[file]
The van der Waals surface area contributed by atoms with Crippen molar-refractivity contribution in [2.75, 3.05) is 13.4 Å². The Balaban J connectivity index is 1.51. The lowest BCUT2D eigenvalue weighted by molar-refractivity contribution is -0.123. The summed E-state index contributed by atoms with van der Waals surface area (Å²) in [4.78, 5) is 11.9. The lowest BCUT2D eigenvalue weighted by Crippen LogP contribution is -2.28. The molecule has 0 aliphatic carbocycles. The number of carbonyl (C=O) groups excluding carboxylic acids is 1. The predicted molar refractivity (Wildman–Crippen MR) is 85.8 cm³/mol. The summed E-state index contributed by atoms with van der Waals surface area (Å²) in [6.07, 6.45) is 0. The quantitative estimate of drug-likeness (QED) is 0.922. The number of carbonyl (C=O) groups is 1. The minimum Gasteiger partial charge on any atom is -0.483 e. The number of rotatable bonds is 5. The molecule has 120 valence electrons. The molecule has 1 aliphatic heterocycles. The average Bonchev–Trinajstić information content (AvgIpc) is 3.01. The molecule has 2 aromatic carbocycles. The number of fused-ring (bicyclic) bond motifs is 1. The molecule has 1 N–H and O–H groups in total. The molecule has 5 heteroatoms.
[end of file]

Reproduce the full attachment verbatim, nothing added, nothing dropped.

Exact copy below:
The van der Waals surface area contributed by atoms with Crippen molar-refractivity contribution in [2.75, 3.05) is 13.4 Å². The Balaban J connectivity index is 1.51. The lowest BCUT2D eigenvalue weighted by molar-refractivity contribution is -0.123. The summed E-state index contributed by atoms with van der Waals surface area (Å²) in [4.78, 5) is 11.9. The lowest BCUT2D eigenvalue weighted by Crippen LogP contribution is -2.28. The molecule has 0 aliphatic carbocycles. The number of carbonyl (C=O) groups excluding carboxylic acids is 1. The predicted molar refractivity (Wildman–Crippen MR) is 85.8 cm³/mol. The summed E-state index contributed by atoms with van der Waals surface area (Å²) in [6.07, 6.45) is 0. The quantitative estimate of drug-likeness (QED) is 0.922. The number of carbonyl (C=O) groups is 1. The minimum Gasteiger partial charge on any atom is -0.483 e. The number of rotatable bonds is 5. The molecule has 120 valence electrons. The molecule has 1 aliphatic heterocycles. The average Bonchev–Trinajstić information content (AvgIpc) is 3.01. The molecule has 2 aromatic carbocycles. The number of fused-ring (bicyclic) bond motifs is 1. The molecule has 1 N–H and O–H groups in total. The molecule has 5 heteroatoms.